Cognition trick: the Google Effect

We've developed a habit of forgetting, or declining to remember, the information that is readily available online.

The Google effect is a kind of digital amnesia that permeates this internet age. Explored by Sparrow, Liu, and Wegner, this variety of cognitive bias reveals the fascinating relationship between memory and reliance on online search engines.1 2 3 It uncovers our tendency to entrust the retrieval of information to digital repositories, affecting our knowledge retention and genuine understanding.4 “Digital amnesia” reshapes our perception of information significance, favouring accessible data over personal retention. We must contemplate the delicate balance between our reliance on technology and the profound depths of our own intellectual capacity.5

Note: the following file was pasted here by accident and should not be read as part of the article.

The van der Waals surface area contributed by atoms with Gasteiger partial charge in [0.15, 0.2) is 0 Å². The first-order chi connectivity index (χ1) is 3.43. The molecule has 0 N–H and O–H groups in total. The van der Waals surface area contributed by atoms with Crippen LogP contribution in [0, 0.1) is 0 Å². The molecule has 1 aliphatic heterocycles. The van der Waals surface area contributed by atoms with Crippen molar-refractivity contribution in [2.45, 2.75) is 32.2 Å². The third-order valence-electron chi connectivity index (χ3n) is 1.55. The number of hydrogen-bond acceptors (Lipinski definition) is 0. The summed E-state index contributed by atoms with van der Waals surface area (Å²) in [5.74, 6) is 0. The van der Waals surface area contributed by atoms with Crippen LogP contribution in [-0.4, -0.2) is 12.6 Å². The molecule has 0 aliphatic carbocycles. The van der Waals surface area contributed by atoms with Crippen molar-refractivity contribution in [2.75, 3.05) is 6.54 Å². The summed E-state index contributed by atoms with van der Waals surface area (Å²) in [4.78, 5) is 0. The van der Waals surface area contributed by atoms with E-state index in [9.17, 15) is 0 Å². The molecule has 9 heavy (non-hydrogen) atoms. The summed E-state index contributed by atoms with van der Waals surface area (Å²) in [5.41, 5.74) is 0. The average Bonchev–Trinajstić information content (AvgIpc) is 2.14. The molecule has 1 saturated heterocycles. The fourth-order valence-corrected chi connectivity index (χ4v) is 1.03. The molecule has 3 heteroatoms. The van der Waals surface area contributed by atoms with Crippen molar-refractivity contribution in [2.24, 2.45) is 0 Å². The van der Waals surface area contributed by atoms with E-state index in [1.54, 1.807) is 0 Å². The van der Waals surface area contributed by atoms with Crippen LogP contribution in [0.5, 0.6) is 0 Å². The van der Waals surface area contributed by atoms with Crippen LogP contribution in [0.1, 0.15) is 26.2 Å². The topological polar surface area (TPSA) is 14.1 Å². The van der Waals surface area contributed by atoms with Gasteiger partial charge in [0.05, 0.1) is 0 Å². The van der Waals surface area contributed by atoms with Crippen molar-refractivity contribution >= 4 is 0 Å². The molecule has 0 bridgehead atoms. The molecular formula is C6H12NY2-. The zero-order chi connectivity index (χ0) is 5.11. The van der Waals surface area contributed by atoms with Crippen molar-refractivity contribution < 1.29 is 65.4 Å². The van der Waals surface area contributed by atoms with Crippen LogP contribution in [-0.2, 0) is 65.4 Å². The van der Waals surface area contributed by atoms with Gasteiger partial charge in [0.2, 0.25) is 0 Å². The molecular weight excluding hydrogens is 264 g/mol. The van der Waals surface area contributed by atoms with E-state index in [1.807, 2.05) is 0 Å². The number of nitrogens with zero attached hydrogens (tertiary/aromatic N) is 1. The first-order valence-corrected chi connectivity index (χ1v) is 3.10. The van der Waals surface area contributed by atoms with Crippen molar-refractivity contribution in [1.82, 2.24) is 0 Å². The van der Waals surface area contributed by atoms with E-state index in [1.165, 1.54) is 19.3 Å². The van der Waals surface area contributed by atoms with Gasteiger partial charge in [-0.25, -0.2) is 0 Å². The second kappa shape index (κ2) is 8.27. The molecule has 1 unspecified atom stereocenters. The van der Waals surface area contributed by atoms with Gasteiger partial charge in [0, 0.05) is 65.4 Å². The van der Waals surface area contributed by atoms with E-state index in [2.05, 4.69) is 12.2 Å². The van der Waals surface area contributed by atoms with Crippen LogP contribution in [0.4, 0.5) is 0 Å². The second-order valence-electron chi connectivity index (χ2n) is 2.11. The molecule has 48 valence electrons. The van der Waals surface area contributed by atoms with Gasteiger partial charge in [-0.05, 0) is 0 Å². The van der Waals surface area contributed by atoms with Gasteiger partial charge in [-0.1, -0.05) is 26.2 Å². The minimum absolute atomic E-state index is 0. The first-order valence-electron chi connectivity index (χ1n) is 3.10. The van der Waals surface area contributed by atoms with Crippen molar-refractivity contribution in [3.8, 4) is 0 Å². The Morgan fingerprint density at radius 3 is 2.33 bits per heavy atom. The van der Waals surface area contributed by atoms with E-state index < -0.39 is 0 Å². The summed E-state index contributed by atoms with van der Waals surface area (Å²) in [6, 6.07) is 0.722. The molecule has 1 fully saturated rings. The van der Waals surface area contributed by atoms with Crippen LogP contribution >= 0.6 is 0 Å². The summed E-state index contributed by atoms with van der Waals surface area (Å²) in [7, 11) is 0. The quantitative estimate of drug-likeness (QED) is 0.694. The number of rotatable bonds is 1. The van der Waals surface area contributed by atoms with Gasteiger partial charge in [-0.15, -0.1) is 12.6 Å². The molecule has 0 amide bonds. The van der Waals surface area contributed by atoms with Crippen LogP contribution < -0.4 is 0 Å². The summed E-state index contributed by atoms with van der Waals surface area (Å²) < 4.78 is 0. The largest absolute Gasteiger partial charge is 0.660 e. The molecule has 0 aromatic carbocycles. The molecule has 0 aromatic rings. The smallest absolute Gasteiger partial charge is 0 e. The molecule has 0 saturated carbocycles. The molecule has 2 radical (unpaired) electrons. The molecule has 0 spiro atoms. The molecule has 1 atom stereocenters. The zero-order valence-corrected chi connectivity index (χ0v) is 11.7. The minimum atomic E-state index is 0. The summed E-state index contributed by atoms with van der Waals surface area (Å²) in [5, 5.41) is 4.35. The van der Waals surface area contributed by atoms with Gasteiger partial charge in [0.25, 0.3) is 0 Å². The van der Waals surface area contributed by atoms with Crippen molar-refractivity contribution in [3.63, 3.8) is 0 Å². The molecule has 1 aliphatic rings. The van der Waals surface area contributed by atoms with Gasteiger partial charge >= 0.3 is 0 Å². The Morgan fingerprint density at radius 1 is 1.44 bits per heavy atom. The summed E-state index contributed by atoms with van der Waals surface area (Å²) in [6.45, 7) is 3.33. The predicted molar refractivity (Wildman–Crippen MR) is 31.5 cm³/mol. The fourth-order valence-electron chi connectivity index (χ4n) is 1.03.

A version of this article was first published at


  1. Study Finds That Memory Works Differently in the Age of Google
  2. Google Effects on Memory: Cognitive Consequences of Having Information at Our Fingertips
  3. Google effects on memory: Cognitive consequences of having information at our fingertips.
  4. Is the Google Effect Messing With Your Brain?
  5. Why do we forget information that we just looked up?